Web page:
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Note: Reference pages are original posts on our Green Chip Membership Boards. Green Chip is a subscription only message board for those serious about beating the casinos. Click here for more information on Green Chip membership.

Cumulative Risk of Ruin (or Career Planning for the Professional Gambler)

Originally posted on Green Chip by Math Boy

Currently, much of the advantage play community focuses on the risk of losing a bank before doubling it without resizing after session wins or losses. Little has been written on long term money management. This article focuses on managing long term risk while keeping the method of doubling bankrolls.

Currently, there are two tools available to the advantage player for long term risk management. The optimal tool is the Kelly criterion. But to use Kelly's technology properly, each bet should be sized according to the player's current bank. The more one does not resize one's bet sizes, the less one is playing by the mathematics of the Kelly criterion. We shall show that never resizing after setting initial betting levels is disastrous. The second tool is Don Schlesinger's trip risk of ruin formula, which does not take into account either the current gambling paradigm of doubling a bank or the problem of resizing bets. 

I. No Reinvestment 

As an illustration of the above concept, suppose that a gambler is currently making his living at blackjack. He has a $20,000 stake which he can double twice a year. He uses the $40,000 as living expenses. Unfortunately, even with conservative play he is destined to have a limited career. While it may be very liberal, say he is playing via half the Kelly criterion without resizing. Then the probability of doubling a bank before going bust (RoR) is about 1.8%. The probability of going bust before doubling a bank n times is equal to

(1) CRoR=1-(1-RoR)^n.

Here, CRoR stands for cumulative risk of ruin. Unfortunately, this means that that the probability of not surviving 5 years in the above scenario is (1-13%)^10=17%. The probability of not surviving 10 years is (1-13%)^20=31.1%. If RoR is greater than zero, then the above formula approaches zero as n grows large. The long run is a bad thing in this scenario.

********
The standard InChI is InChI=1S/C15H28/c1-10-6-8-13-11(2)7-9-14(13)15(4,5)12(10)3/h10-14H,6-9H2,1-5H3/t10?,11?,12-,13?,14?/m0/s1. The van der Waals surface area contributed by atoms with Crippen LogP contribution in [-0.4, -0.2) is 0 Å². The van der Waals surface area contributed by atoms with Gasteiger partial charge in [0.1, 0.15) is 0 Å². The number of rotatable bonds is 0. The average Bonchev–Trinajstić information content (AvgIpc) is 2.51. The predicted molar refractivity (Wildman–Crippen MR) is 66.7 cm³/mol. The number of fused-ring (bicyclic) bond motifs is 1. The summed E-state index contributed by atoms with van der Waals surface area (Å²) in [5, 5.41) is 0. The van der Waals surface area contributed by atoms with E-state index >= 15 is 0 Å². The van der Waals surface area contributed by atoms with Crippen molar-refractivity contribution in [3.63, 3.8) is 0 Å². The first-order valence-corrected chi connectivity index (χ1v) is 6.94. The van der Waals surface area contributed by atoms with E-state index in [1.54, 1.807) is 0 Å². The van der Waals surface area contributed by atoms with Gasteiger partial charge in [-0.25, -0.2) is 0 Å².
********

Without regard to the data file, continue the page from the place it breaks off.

II. Constant Reinvestment 

Certainly there is some happy medium between spending all casino winnings and not spending anything that still provides an acceptable long term risk of ruin. The remainder of this article will explore the risk involved with various reinvestment strategies. If a gambler plays with a decreasing risk of ruin, he might be around indefinitely. If r_k is the probability of not doubling our kth bank, (1) may be replaced with 

where k runs from one until the end of one's advantage playing career. It can be shown that if r_k shrinks sufficiently swiftly, then (2) will not approach one and failure is not certain in the long run. However, it must be stressed that just any decreasing sequence of r_k's will do.

The main tool in risk of ruin calculations is certainly

(3) r~ exp(-2BE/s ^2),

where r is the risk of ruin, B is a bankroll, E is expected value per hand, and s is the standard deviation per hand. Versions of this equation have been presented in Blackjack Forum, Blackjack Attack, and the International Conference on Gambling. If a game with fixed standard deviation and expected value is played, then one may use (3) to express (2) purely as a function of bankroll. It follows that

(4) CRoR= 1-? (1-exp(-2B_k E/s ^2)).

=1-? (1-r_k)

where E and s are constants, and B_k is the size in units of the kth bank. For example, say one is playing a double deck game with E=0.02 and s =2.5. Let the initial bank be 500 units. Say 200 units are reinvested in our bank whenever it is doubled and a gambling career is the time to double 7 banks. Then r_k=exp(-(B+(k-1)200)E/s ^2), and by using a calculator it can be determined that